Web 2.0, described as the social networking revolution, provides another illustration of the relationship between marketing and technical communication. Marketers use FaceBook, and the goal is to get people to “Like” your product. It doesn’t matter whether they can use it, just so long as your “like” count is an order of magnitude greater than your nearest competitor’s. Marketers are the guys on LinkedIn or BranchOut who crash the service because the developers didn’t plan for so many connections. But if you’re busy participating in the online community that discusses (and disses) your company’s product, providing expert advice in response to their vexing questions while simultaneously taking notes about the user interface and documentation problems they face, you’re a technical writer—even if you recognize that this is also a great marketing opportunity. If you’re really doing this to avoid documenting your 100th dialog box of the day, you’re a burned out technical writer, and maybe you should be considering a career change to marketing.
Interface disasters are another factor that separates the marketer from the technical writer. You’re a marketer if you can find a way to convince your audience that an interface best described as an “artrocity” is actually an asset. You’re a technical writer if you can teach them how to use it despite its “asset” status. A fruitful middle ground lies in the recognition that marketers are also part of our audience: they need to understand how something works (or how it doesn’t) so they can lead the audience to the good stuff while concealing the bad.
Come to think of it, that’s what many of us spend a significant portion of our time doing. Maybe the gap between what we do and what they do isn’t so great after all.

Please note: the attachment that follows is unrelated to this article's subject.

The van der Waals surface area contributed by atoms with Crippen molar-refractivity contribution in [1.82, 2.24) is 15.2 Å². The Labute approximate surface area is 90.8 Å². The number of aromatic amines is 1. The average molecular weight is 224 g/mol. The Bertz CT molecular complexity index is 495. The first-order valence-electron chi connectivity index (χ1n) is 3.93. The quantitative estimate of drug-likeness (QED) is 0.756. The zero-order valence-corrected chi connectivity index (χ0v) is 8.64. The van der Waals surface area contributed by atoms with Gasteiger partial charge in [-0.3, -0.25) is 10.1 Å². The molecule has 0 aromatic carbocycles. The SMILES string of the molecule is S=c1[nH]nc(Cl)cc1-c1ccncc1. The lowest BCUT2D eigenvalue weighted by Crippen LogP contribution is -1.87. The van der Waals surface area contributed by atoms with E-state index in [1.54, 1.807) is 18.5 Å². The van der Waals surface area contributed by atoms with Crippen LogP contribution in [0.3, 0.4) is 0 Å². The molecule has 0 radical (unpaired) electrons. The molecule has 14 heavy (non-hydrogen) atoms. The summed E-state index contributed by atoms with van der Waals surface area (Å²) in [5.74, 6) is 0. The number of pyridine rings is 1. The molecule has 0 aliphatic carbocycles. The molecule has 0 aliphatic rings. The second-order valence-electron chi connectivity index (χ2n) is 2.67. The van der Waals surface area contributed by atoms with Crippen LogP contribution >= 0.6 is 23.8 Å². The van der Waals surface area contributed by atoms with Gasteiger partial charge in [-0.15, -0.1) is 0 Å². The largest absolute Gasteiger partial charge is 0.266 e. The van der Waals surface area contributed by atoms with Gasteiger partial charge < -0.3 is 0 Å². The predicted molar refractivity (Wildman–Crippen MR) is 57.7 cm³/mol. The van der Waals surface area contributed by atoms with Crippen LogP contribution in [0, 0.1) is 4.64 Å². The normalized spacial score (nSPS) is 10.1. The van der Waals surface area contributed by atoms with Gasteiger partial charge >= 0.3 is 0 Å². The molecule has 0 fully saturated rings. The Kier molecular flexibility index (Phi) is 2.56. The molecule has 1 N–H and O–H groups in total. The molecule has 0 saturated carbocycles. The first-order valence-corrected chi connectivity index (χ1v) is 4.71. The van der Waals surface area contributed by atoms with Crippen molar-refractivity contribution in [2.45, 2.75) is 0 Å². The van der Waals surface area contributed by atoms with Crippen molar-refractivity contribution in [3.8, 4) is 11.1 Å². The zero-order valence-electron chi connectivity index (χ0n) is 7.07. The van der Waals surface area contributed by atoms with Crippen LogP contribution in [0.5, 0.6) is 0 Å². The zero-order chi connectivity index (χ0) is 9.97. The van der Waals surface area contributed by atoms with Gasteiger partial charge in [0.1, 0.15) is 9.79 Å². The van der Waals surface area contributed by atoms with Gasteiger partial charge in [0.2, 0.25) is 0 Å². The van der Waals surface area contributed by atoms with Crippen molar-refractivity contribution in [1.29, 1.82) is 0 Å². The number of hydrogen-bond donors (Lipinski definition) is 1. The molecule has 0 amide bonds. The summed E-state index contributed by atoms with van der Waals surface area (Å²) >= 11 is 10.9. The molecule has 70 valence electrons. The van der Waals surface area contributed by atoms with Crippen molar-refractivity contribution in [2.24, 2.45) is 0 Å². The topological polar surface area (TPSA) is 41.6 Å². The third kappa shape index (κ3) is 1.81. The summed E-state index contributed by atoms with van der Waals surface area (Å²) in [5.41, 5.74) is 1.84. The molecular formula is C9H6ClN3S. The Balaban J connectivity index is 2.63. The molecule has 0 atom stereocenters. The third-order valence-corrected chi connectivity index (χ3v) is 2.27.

If, after reading this, you’re still not sure whether you’re cut out to be a marketer or might still be a technical communicator at heart, ask yourself what the word “branding” means to you. If your first thought is a program carefully designed to present a single, consistent, attractive image for your employer, you’ve got a promising future as a marketer. If your first thought is that it’s a painful, permanent, and degrading alternative to a tattoo, designed to show the world which company p0wns you, then you’re still thinking like a technical communicator.
Marketing has a long, proud history, dating back to the Garden of Eden and the snake who first talked Eve into trying out the apple with a money-back guarantee. (If you “Think Different” about this turning point in human history, then thank Apple’s marketing department.) Let’s be honest with ourselves here: if it weren’t for marketing, nobody would be buying the products we document, and we’d have to look for honest work. So while we may not want to embrace the “dark side of the Force” ourselves, we should be grateful it exists. After all, even unsung heroes aren’t much use without some bad guys to spar with.
[A look back: And if you don't have any problem with salting an article this badly with "scare quotes", you're probably a marketer.—GH]